Take the 2-minute tour ×
Cryptography Stack Exchange is a question and answer site for software developers, mathematicians and others interested in cryptography. It's 100% free, no registration required.

Can we have separate key for separate blocks which we get while operating a plain text message using CBC encryption model? If yes, what are it's advantage? Please enlighten me.

share|improve this question
    
No, as that would no longer be CBC mode, which is described as using a single key –  Richie Frame Mar 27 at 19:43
    
that being said, it would eliminate the need for an IV, but make the key change overhead insanely high –  Richie Frame Mar 27 at 19:44

1 Answer 1

SHORT: The key remains the same. CBC mode is one of the ways which allow block cipher to securely process multi block input.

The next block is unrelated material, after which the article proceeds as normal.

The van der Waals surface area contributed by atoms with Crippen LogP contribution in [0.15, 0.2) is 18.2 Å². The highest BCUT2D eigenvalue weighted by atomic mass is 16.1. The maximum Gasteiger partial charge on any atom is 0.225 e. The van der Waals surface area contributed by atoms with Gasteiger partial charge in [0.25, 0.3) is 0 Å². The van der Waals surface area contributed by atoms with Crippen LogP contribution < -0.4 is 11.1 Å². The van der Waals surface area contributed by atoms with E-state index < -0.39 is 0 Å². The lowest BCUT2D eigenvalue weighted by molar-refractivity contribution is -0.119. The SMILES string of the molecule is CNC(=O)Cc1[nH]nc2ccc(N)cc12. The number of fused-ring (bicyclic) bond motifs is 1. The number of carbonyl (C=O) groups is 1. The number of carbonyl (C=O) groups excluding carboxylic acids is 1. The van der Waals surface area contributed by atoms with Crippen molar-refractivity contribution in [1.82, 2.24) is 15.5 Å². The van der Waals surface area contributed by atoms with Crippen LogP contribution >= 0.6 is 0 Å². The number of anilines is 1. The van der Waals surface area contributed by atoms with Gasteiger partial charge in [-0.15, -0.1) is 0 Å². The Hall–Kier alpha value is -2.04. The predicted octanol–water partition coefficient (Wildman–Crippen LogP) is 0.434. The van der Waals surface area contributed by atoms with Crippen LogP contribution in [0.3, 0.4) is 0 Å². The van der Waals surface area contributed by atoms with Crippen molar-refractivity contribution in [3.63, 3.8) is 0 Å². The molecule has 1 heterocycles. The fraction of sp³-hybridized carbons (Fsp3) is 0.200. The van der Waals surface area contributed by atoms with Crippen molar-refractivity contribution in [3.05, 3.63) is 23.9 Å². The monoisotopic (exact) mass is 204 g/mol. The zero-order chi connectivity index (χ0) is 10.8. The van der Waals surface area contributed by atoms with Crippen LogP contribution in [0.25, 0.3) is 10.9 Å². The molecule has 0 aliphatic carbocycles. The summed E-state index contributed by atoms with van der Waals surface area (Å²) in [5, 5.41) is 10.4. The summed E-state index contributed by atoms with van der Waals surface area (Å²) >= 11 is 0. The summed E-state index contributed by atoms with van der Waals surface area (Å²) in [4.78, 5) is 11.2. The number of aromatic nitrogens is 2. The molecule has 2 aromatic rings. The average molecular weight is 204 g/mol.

Block cipher with single key produces same output for same input, as it is relatively common for input to contain duplicate blocks, instead of using block cipher as is, a more complex construct is needed.

The idea of CBC mode is that the ciphertext of the previous block affects encryption of the next block. Specifically, plaintext input is XORed with the previous block cipher text (or with "Initialization Vector" also known as IV) for the first block. This operation is much less time consuming than key change.

So shortly, the benefit of CBC mode is that it allows securely using the block cipher, something that raw block cipher (ECB mode) generally does not allow for multi block messages.

In addition to CBC mode, also numerous other block cipher modes of operation exist. There are circumstances where one of the other block cipher modes of operation is more appropriate than CBC.

The most basic block cipher modes of operation (ECB, CBC, CFB, OFB, CTR) are described e.g. in Wikipedia and NIST Special Publication 800-38A. The Wikipedia article contains great picture, which illustrates the need for modes of operation beyond ECB.

share|improve this answer

Your Answer

 
discard

By posting your answer, you agree to the privacy policy and terms of service.

Not the answer you're looking for? Browse other questions tagged or ask your own question.